In 1884 when the Rev. T.J. Wills was appointed, Te Aroha, (where Tourist attractions and farming had increased) once more became headquarters for the Circuit. Rev. Wills was followed by O. Dean, S. Lawry, W.J. Elliott, and again S. Lawry (1889-1890). It is noted that in 1890 a house of seven rooms and outbuildings with one acre of land was purchased for a Parsonage at Te Aroha. This served for 14 years.

In 1891 the Rev. Law extended the Circuit by taking irregular services in Waihi where the Central School Room was used. Then Mr. Trembath, a keen Methodist, called a public meeting which resulted in the building of a Mission Hall in which different denominations could hold services. It is now known as St. James' Hall (beside the Presbyterian Church). Rev. Law was followed by Rev. Joughin. (1893-1896) and Rev. Griffith (1896-1901). In 1897 Mrs. Chapman of Waihi offered a site in Haszard Street and the Wesley Methodist Church (designed by Mr. Tetley) was built. It was opened on 29-5-98 the day after the arrival of Rev. W. Beckett. A Parsonage was built in 1903.

The original Trustees in Waihi were Messrs R. Trembath, P. Williams, T.J. Roach, T. Leggo, J. Brown and J.C. Allen. Ministers who followed Rev. Beckett were Revs. Weatherall, Eaton, Keall, Harrison, Dukes, Wrigley, Hopper and Fee (1912-13). About 1907 kerosene lamps gave place to Gas and water was laid on. All records pay a tribute to the wives of ministers, and other ladies of the Church for their devoted service and also to the Circuit Stewards and others without whose help the work could not have prospered. Special mention should be made of Miss Margaret Morgan who succeeded Mr. Caley as organist in 1900 and continued until her death 35 years later. She was also a noted accompanist and taught music to many of Waihi's young musicians.

The Karangahake Church, also designed by Mr. Tetley, was opened on 29-5-98, the same day as the Waihi opening, but was under the Paeroa Minister Rev. J.W. Burton, M.A. who later became Dr. Burton, President-General of the Methodist Church of Australasia. It is recorded that the evening congregation numbered 170 at Karangahake where there was then no other Protestant Church. After the mines closed this one was moved in 1925 to Paeroa where it still serves as the Methodist Sunday School and Centennial Hall which is used by various organisations.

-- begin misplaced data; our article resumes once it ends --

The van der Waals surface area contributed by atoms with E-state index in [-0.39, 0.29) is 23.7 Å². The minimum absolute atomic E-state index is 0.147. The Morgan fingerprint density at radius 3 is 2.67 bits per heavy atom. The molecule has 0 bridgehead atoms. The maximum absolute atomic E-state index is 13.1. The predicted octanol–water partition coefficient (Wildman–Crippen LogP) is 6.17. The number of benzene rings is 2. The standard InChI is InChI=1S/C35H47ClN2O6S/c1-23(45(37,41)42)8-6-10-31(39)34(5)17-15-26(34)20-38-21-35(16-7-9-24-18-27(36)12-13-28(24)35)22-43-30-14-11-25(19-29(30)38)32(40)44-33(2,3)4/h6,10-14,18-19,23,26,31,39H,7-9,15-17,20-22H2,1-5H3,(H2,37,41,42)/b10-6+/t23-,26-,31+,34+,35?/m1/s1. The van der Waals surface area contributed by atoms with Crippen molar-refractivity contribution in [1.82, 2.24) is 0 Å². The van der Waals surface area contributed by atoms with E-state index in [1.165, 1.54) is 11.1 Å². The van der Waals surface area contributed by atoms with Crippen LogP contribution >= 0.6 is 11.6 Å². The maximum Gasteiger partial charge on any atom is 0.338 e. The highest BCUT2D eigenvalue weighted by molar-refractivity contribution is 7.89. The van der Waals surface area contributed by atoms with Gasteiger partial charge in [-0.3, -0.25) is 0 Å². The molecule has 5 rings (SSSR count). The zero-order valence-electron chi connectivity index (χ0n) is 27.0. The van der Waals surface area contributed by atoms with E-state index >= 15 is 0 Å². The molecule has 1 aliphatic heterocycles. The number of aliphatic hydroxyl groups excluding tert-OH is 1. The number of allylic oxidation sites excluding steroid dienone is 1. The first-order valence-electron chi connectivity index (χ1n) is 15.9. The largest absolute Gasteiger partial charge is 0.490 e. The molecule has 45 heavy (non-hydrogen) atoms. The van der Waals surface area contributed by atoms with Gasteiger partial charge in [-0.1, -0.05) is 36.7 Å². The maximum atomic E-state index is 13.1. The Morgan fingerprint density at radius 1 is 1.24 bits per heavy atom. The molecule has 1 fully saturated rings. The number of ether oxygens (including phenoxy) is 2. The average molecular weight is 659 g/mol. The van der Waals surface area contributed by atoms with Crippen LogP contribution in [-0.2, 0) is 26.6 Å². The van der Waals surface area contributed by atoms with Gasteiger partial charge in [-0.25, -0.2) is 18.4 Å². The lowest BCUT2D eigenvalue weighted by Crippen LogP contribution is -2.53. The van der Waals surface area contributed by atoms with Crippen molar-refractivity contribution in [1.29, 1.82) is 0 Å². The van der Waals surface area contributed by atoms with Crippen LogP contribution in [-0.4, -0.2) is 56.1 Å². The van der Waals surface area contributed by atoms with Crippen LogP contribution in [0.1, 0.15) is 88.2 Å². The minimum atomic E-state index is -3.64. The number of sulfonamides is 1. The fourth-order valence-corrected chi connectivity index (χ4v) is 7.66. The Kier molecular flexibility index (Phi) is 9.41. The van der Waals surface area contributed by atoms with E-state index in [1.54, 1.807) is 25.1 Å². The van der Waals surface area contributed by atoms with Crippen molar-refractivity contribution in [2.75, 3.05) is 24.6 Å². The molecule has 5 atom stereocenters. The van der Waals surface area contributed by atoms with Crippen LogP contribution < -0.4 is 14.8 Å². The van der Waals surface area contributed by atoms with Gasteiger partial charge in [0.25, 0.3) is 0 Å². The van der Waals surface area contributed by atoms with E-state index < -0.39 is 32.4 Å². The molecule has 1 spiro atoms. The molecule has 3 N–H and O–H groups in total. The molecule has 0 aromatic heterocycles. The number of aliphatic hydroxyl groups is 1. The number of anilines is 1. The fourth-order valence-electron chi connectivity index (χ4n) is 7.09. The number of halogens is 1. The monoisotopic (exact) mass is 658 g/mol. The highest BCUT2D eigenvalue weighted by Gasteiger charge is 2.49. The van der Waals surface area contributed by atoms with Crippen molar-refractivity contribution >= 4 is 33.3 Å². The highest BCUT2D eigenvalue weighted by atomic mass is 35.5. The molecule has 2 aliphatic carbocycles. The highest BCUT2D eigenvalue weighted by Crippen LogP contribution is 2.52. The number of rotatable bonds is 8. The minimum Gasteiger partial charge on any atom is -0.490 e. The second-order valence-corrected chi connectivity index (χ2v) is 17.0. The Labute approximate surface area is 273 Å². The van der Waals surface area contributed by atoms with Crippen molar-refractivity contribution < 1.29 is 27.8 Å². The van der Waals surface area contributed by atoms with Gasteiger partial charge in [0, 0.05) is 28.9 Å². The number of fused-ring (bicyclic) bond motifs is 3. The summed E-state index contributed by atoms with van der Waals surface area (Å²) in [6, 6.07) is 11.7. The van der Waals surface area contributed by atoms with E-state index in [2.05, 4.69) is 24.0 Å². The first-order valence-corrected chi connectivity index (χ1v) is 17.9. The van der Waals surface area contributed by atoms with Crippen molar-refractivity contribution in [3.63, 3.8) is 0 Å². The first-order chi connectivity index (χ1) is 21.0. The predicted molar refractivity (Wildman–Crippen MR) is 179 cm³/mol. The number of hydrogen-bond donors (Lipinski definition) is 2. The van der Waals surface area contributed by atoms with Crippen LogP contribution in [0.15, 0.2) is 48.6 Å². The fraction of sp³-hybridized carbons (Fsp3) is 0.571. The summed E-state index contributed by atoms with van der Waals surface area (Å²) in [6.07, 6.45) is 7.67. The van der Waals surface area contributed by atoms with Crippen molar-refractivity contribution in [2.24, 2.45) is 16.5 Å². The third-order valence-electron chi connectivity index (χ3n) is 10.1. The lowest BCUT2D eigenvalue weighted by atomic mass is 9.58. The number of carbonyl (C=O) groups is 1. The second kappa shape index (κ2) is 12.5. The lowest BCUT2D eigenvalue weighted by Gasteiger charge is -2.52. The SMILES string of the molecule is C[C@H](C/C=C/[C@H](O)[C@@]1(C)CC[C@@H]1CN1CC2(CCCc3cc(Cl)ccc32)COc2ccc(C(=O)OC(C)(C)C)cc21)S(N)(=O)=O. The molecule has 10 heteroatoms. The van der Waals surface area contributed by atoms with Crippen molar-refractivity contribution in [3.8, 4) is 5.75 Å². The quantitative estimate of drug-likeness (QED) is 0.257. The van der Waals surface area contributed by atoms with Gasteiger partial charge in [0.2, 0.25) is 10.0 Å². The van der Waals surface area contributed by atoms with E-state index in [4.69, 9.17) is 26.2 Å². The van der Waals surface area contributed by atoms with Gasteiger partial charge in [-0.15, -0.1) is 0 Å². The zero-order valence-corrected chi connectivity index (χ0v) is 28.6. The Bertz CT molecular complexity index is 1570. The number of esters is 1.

In 1900 the Rev. Bramwell-Scott was appointed as a Home Missionary to Waitekauri and a Church was erected soon afterwards. On 22nd April 1903 the Minister himself was married there to Miss Noakes of Waitekauri, but after a few years the Church was moved to the Waikato. Primitive Methodism began in Waihi in 1895 when Miss Sarah Evans held open-air services. Later that year Mr. G.P. Hunt a local preacher held his first service in Robert Connell's blacksmith's shop where the B.N.Z. now stands. Then the Miners Union Hall (now Spearings site) was used until its destruction by fire in 1897 when all the Church property was lost. In 1898 the building fund received a fresh impetus under the Rev. Samuel Barnett and "Zion Hall" was opened - where Mr. Gamble's shop now stands in Rosemont Road.

The Rev. John Olphert who for three years gave outstanding service to the community as well as to the Church (1901-1904) (and 1917-19) was the first ordained minister. Because of large congregations it was sometimes necessary to secure the Academy of Music for services. (Mr. Olphert also served as Chairman of both the Hospital Board and the School Committee). Before his departure he set in motion the disposal of the Rosemont Road site and his successor Rev. John Southern re-opened the Church on its new Kenny Street section. He was followed by Revs. Woolloxal, Armstrong and Thompson (1911-12).

Conditions in Waihi deteriorated after the Strike in 1912 and in 1913 it was decided to amalgamate the two Methodist Circuits, the Kenny Street building to be used as a Schoolroom. The union paved the way for the enlarging of Wesley Church which was re-opened on 10-5-1914, when the second stage of Waihi Methodism began. The Rev. Hunt then at Thames introduced the minister Rev. T .G. Carr as the first Pastor of the Waihi United Methodist Church.

In 1909 at the peak of prosperity for the Goldfields, separated Circuits were created for both Paeroa and Waihi. Thus the Te Aroha Circuit with 28 preaching places, three Ministers, and 1 home Missionary, became 3 Circuits. (Later a further division was made).